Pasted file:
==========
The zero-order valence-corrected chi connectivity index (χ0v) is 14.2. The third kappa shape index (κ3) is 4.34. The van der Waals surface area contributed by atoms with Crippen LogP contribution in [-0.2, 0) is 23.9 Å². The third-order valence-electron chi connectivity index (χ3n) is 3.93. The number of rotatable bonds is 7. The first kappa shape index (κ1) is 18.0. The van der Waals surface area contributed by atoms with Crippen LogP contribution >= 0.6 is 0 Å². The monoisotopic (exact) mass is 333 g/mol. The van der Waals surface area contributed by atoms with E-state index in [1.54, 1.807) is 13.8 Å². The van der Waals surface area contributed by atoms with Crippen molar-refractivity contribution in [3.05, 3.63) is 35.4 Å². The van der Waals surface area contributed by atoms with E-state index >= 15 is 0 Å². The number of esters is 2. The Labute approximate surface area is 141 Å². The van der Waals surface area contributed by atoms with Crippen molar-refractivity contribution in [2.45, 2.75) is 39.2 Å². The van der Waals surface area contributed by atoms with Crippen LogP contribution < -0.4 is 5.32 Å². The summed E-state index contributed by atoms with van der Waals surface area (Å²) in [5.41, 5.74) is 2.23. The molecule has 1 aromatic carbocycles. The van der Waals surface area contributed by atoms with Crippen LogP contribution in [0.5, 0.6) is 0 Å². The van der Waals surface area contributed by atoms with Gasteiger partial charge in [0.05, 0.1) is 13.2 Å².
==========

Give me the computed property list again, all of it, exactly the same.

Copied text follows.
The zero-order valence-corrected chi connectivity index (χ0v) is 14.2. The third kappa shape index (κ3) is 4.34. The van der Waals surface area contributed by atoms with Crippen LogP contribution in [-0.2, 0) is 23.9 Å². The third-order valence-electron chi connectivity index (χ3n) is 3.93. The number of rotatable bonds is 7. The first kappa shape index (κ1) is 18.0. The van der Waals surface area contributed by atoms with Crippen LogP contribution >= 0.6 is 0 Å². The monoisotopic (exact) mass is 333 g/mol. The van der Waals surface area contributed by atoms with E-state index in [1.54, 1.807) is 13.8 Å². The van der Waals surface area contributed by atoms with Crippen molar-refractivity contribution in [3.05, 3.63) is 35.4 Å². The van der Waals surface area contributed by atoms with E-state index >= 15 is 0 Å². The number of esters is 2. The Labute approximate surface area is 141 Å². The van der Waals surface area contributed by atoms with Crippen molar-refractivity contribution in [2.45, 2.75) is 39.2 Å². The van der Waals surface area contributed by atoms with Crippen LogP contribution < -0.4 is 5.32 Å². The summed E-state index contributed by atoms with van der Waals surface area (Å²) in [5.41, 5.74) is 2.23. The molecule has 1 aromatic carbocycles. The van der Waals surface area contributed by atoms with Crippen LogP contribution in [0.5, 0.6) is 0 Å². The van der Waals surface area contributed by atoms with Gasteiger partial charge in [0.05, 0.1) is 13.2 Å².